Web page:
Monday, September 25, 2017

The Inktober Challenge

In late October 2015 I stumbled across a drawing challenge issued by artist Jake Parker. It was "Inktober." A set of 31 drawing prompts that could be used by artists and budding artists and people who don't consider themselves artists at all to stretch their creative muscle. You look at the drawing prompts, you draw (ideally in ink, since it's "Inktober") and then you share it on social media with #Inktober. I liked the idea, but thought it was too late in the month to really participate. Last year, I was ready for #Inktober2016.







Or...I thought I was. As is the case with many of these things, I was excited for the first week, and then ran out of time, and then got all perfectionist-y and not wanting to share what I was drawing. Here are three of mine, with the prompts "Noisy," "Collect," and "Sad."


The challenge isn't meant to make us all perfect artists. It's to get us drawing. You won't become an artist if you don't draw. Much like the NaNoWriMo challenge (writing a novel in a month in the month of November), you won't become a writer if you don't write. I love the idea of the challenge, even if I need some help getting the challenge completed.

Here are the prompts for #Inktober2017 -- the challenge has been issued.



 IN THE CLASSROOM



 Art Teachers: This was made for y'all. Depending on where you are in your curriculum, pen-and-ink might not be the kind of exercise you'd do as a formal classroom assignment, but it could still be a great way to stretch your students. I know some artists who design a character (an alien? a pumpkin?) or pick a character to draw doing all of the #Inktober prompts. How would you have your alien doing "Swift?" "Squeak?" "Cloud?" "Mysterious?" ...or have them pick a favorite universe to draw in. Harry Potter, Star Wars, Adventure Time -- and have them still do the #Inktober prompts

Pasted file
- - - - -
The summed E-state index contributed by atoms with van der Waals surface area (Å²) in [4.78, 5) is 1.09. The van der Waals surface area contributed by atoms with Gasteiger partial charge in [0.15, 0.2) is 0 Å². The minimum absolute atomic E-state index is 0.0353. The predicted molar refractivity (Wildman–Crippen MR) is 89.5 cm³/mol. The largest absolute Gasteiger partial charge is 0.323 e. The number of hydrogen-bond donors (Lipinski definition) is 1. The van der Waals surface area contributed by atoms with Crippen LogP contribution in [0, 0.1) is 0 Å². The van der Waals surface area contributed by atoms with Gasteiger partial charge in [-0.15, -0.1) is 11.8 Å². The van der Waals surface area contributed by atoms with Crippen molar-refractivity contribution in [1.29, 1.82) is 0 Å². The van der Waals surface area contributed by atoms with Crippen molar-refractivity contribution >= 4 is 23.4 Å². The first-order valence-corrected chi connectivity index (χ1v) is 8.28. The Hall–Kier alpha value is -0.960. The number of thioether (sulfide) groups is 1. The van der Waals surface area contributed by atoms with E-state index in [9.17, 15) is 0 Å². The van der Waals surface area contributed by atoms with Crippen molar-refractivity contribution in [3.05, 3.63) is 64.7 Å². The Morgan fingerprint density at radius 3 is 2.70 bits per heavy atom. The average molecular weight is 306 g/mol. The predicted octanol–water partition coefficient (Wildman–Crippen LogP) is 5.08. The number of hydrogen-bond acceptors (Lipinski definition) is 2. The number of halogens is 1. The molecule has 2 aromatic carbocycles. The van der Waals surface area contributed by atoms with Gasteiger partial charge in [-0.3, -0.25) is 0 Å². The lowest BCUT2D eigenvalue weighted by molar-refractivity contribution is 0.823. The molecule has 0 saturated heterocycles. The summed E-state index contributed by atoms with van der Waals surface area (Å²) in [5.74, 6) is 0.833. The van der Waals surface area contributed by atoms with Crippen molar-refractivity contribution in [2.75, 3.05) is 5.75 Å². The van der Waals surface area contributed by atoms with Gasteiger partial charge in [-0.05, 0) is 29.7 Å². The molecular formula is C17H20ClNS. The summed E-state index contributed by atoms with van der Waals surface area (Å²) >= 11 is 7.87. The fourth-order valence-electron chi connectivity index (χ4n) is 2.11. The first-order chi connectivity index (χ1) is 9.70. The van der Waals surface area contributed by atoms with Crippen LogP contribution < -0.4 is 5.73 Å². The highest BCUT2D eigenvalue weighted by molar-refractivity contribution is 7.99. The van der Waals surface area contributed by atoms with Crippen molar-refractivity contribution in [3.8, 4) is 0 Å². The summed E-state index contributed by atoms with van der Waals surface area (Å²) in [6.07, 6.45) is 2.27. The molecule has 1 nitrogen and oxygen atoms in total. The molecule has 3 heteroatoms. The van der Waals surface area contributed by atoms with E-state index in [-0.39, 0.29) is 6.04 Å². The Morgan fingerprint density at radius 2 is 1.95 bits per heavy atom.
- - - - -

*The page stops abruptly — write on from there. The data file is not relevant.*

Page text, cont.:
Not-Art-Teachers: First of all, you should be. I should be. Finding ways to bring art into the classroom is a great way to engage kids who aren't engaged with some of our other go-to tools. But if you're so hooked on your curriculum that the #Inktober list of prompts seems like it would be inappropriate for what you're doing, come up with a list of 31 prompts that are within your curriculum. Connect it to the Bill of Rights. States of Matter. Digestive System. I don't know. Maybe look at the #Inktober list for inspiration, and then find a side door from those prompts into your own content. If 31 days seems excessive, just do it for one week -- see what your students come up with.

And, and-and, I can't overemphasize this: do it with them. Even if you don't feel like you're an artist, maybe especially if you don't feel like you're an artist. Show them your efforts, whether you feel like they're good or bad. You'll be connecting with kids who will get to see you in a whole new light.

For more inspiration, check out the #Inktober2017 hashtag on Instagram and Twitter, and follow both Jake Parker and Inktober on Instagram. If you're on Twitter, more great follows are #K12ArtChat (both the hashtag and the account) and Laura Grundler and Matthew Grundler.

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1 comment:

  1. what kind of challenge is this named 'The Inktober Challenge'?I mean give us the brief description of this whole game. Thank you and waiting for your reply

    ReplyDelete